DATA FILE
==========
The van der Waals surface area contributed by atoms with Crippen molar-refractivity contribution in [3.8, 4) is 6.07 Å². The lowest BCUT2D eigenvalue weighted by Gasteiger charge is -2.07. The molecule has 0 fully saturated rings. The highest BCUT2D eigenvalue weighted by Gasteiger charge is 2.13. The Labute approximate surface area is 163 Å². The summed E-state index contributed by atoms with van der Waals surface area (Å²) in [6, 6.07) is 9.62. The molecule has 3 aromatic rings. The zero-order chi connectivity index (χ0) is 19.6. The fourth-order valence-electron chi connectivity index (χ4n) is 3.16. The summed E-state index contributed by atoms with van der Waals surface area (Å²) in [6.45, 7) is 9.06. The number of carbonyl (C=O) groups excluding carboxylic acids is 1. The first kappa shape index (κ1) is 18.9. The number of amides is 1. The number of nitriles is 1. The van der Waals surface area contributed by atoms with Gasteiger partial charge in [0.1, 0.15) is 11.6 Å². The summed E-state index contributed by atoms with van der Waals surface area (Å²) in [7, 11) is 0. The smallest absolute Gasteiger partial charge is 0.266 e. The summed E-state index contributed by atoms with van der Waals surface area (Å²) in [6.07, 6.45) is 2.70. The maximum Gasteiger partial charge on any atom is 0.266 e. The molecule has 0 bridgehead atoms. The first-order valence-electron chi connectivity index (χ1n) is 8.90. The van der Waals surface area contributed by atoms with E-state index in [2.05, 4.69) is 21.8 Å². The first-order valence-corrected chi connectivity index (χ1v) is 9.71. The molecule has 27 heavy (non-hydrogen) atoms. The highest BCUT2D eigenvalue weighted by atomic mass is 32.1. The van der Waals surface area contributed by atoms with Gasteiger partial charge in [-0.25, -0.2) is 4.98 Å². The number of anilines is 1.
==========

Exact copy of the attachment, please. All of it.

The van der Waals surface area contributed by atoms with Crippen molar-refractivity contribution in [3.8, 4) is 6.07 Å². The lowest BCUT2D eigenvalue weighted by Gasteiger charge is -2.07. The molecule has 0 fully saturated rings. The highest BCUT2D eigenvalue weighted by Gasteiger charge is 2.13. The Labute approximate surface area is 163 Å². The summed E-state index contributed by atoms with van der Waals surface area (Å²) in [6, 6.07) is 9.62. The molecule has 3 aromatic rings. The zero-order chi connectivity index (χ0) is 19.6. The fourth-order valence-electron chi connectivity index (χ4n) is 3.16. The summed E-state index contributed by atoms with van der Waals surface area (Å²) in [6.45, 7) is 9.06. The number of carbonyl (C=O) groups excluding carboxylic acids is 1. The first kappa shape index (κ1) is 18.9. The number of amides is 1. The number of nitriles is 1. The van der Waals surface area contributed by atoms with Gasteiger partial charge in [0.1, 0.15) is 11.6 Å². The summed E-state index contributed by atoms with van der Waals surface area (Å²) in [7, 11) is 0. The smallest absolute Gasteiger partial charge is 0.266 e. The summed E-state index contributed by atoms with van der Waals surface area (Å²) in [6.07, 6.45) is 2.70. The maximum Gasteiger partial charge on any atom is 0.266 e. The molecule has 0 bridgehead atoms. The first-order valence-electron chi connectivity index (χ1n) is 8.90. The van der Waals surface area contributed by atoms with E-state index in [2.05, 4.69) is 21.8 Å². The first-order valence-corrected chi connectivity index (χ1v) is 9.71. The molecule has 27 heavy (non-hydrogen) atoms. The highest BCUT2D eigenvalue weighted by atomic mass is 32.1. The van der Waals surface area contributed by atoms with Gasteiger partial charge in [-0.25, -0.2) is 4.98 Å². The number of anilines is 1.